Monday, June 13, 2005
The rest of the world may call their 1-0 victory over pre-tournament favorites Argentina to kick off the World Youth Championships surprising and unexpected. For those who have been following this U.S. Under-20 National Team for the past year, it may not have been expected, but it was far from an upset.

Coach Sigi Schmid fielded a lineup of college stars and green pros and called upon them to represent their country, one of the highest honors in all of sport.

As fans, all that we can really ask of our players is that they give 100 percent and that they leave it all on the field - no matter the competition.

Listening to the players talk after the match, it was evident that this was the case, both in the way they spoke about the match and from their weary mental and physical state.

"I can hardly even think right now," Eddie Gaven, one of the unsung heroes of the match, told YA. "That game was mentally and physically a lot of work."

It was clear Argentina had scouted their opposition. Gaven found it difficult to get into the match, and for most of the first half was involved mostly in doing the dirty work.

In fact, had Chad Barrett not shot wide of the post on 63 minutes, Gaven ends up with an assist in the second half.

Gaven was man marked for most of the match, and when he did have the ball was immediately surrounded by the Argentine defense. He, along with Freddy Adu - just their presence on the field, that is - did a lot to open up the game for players like Barrett and Marvell Wynne on the right side.

Another thing that was evident in this match was that our players came out without any hint of being intimidated by the mighty Argentineans.

"The guys walked out on the pitch and weren't scared at all," goalkeeper Quentin Westberg said after the match.

Of course, as is par for the course for United States teams, much of the reasoning for the win will suggest that Argentina didn't play so well, when in fact it had a whole lot to do with the way the Americans played them.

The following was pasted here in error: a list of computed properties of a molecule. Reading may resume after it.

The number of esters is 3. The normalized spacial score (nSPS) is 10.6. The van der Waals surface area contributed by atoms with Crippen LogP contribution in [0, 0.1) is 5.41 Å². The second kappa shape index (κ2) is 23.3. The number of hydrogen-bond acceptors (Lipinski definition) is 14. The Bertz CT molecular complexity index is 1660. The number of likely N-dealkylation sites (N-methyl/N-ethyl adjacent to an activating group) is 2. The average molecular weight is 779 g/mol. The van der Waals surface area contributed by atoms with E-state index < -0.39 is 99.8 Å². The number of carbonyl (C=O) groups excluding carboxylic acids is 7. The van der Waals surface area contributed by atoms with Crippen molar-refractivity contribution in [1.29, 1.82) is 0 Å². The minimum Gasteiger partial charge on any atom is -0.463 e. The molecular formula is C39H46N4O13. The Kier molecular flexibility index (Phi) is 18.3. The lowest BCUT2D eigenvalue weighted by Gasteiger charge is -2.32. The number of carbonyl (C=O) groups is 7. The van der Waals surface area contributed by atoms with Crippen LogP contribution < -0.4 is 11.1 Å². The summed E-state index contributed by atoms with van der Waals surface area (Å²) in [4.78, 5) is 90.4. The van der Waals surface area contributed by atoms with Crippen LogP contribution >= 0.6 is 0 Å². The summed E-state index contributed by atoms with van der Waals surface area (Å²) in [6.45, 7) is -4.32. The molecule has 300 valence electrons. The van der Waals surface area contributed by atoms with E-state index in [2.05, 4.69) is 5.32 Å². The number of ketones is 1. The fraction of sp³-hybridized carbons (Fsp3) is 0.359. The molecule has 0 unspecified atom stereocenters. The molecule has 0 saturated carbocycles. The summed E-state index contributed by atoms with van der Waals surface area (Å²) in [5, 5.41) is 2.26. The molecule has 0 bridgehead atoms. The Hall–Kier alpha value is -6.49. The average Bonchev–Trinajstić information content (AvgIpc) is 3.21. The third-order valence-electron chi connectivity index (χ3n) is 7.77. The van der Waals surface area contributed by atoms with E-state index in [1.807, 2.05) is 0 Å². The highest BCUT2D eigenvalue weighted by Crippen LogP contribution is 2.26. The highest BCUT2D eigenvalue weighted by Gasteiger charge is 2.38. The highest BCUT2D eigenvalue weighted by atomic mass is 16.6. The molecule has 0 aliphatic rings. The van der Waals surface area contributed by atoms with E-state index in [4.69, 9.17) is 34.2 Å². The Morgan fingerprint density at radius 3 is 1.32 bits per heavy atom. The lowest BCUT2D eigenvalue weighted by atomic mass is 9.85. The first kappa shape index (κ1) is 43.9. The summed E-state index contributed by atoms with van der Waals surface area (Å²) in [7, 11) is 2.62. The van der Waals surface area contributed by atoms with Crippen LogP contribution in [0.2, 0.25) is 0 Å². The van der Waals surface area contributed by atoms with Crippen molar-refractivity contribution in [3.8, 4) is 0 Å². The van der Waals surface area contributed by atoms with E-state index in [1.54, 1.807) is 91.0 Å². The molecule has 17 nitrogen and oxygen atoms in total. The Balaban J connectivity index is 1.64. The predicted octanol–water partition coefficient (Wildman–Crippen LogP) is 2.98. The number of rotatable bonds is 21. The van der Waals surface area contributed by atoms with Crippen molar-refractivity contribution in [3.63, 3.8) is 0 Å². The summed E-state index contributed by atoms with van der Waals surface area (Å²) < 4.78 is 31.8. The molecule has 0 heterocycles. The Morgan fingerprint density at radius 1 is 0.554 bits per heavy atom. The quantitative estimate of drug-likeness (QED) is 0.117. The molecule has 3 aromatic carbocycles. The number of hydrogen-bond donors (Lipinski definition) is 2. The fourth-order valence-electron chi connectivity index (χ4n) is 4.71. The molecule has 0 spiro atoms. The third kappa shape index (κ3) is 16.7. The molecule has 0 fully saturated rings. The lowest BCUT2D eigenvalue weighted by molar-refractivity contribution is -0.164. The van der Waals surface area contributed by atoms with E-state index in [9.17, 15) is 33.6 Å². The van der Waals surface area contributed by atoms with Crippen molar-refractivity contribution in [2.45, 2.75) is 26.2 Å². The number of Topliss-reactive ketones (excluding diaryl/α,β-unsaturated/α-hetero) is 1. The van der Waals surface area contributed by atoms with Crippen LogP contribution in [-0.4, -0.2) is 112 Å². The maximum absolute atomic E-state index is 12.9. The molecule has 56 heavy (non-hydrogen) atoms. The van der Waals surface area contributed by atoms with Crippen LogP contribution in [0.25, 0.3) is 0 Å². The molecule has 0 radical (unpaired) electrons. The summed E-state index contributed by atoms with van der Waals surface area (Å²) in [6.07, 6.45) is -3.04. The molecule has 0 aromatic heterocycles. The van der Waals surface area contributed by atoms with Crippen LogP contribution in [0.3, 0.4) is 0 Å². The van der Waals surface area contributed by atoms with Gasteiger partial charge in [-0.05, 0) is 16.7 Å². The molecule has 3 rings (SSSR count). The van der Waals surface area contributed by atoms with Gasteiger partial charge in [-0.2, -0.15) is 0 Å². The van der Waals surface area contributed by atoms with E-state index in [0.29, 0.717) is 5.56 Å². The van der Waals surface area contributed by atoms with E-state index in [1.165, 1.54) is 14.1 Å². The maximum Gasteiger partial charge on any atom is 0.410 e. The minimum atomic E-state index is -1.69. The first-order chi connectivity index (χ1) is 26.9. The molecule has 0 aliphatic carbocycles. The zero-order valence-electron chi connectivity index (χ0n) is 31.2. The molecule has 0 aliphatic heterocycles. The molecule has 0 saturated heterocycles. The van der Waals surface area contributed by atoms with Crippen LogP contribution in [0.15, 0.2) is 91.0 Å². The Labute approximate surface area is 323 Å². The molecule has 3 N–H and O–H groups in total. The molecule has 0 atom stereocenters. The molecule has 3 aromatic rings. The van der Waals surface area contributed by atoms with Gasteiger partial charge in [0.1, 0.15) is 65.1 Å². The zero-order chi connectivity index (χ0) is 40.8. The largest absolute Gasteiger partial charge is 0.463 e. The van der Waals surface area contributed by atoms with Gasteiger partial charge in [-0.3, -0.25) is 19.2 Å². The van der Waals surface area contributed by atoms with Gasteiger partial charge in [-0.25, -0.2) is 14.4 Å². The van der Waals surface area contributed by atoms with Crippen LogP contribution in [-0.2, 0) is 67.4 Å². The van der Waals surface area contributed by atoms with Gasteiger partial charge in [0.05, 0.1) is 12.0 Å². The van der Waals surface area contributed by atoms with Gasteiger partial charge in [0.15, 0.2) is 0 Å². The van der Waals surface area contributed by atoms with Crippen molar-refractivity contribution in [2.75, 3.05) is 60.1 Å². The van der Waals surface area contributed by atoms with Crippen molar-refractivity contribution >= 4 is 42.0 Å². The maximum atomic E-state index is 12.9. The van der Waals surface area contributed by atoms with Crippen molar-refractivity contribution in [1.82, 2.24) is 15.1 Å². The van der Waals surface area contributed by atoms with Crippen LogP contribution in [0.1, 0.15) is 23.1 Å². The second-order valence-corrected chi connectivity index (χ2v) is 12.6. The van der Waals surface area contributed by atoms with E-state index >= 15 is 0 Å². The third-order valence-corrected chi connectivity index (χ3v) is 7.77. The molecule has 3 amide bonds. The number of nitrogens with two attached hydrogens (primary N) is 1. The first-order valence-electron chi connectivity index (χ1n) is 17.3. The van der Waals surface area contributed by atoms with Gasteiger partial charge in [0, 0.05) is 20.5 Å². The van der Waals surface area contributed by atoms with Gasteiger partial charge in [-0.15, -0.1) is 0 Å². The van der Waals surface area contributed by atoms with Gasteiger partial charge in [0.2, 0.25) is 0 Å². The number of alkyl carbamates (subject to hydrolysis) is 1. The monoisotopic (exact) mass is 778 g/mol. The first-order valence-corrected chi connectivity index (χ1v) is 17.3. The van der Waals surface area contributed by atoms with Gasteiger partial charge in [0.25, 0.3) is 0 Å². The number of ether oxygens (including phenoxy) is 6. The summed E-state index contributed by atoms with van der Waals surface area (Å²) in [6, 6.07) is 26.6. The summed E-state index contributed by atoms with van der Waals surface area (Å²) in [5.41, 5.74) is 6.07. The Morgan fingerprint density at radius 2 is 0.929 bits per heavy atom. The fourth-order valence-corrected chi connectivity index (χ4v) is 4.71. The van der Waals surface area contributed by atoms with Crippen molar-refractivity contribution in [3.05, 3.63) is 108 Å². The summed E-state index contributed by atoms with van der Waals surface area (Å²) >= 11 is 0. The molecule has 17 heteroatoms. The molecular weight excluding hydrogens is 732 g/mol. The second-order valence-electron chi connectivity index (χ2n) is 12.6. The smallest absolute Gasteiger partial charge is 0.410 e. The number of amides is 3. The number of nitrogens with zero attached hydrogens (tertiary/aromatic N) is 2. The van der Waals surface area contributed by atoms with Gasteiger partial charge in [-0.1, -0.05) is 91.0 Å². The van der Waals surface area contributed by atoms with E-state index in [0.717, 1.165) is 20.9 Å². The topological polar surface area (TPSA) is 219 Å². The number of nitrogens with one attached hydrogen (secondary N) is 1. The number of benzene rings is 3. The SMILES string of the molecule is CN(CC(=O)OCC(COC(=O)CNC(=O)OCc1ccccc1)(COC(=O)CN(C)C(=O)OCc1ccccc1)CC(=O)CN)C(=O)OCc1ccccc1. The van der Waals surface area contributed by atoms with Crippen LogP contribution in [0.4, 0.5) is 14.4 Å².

The defense, led by Jonathan Spector until he was subbed in the 37th minute for an equally impressive Nathan Sturgis, showed what it takes to beat a quality side like Argentina.

They won the game in the air, they closed down space and forced the game out to the wings where the South Americans were ineffective.

"I was surprised," Westberg added. "I wasn't tested as much as I expected, not like three months ago when we faced them in Argentina."

The win over Argentina was a big one for the young Yanks. Argentina has won three of the last five World Youth Championships, but don't expect the U.S. team to think their job is done.

"Anytime you beat Argentina, it's great," said Gaven. "It feels good to get a win to kick off the tournament. This is huge for us and puts us in the drivers' seat [but] now we're just going to focus on Germany game and try to keep on getting points."

Germany figures to be a different type of match-up for the U.S. side both physically and in the way the team plays the game. Germany has traditionally played big, and this team doesn't look much different with over two-thirds of the team measuring in at least six feet tall.

That may put the pressure on Westberg, whose shot blocking was great versus Argentina, but whose ability to handle crosses was hardly tested.

Germany will be missing a few players Wednesday, including Oliver Hampel (who started against Egypt) and Bayern Munich wunderkind Mario Gomez Garcia (who was injured just before the tournament started).

Westberg once again echoed the spirit of this team that's come away with three big points after their first match

"They can have ten players injured or everybody there, we really don't care," declared the netminder. "We're gonna focus on our game and that's what's gonna make the result."

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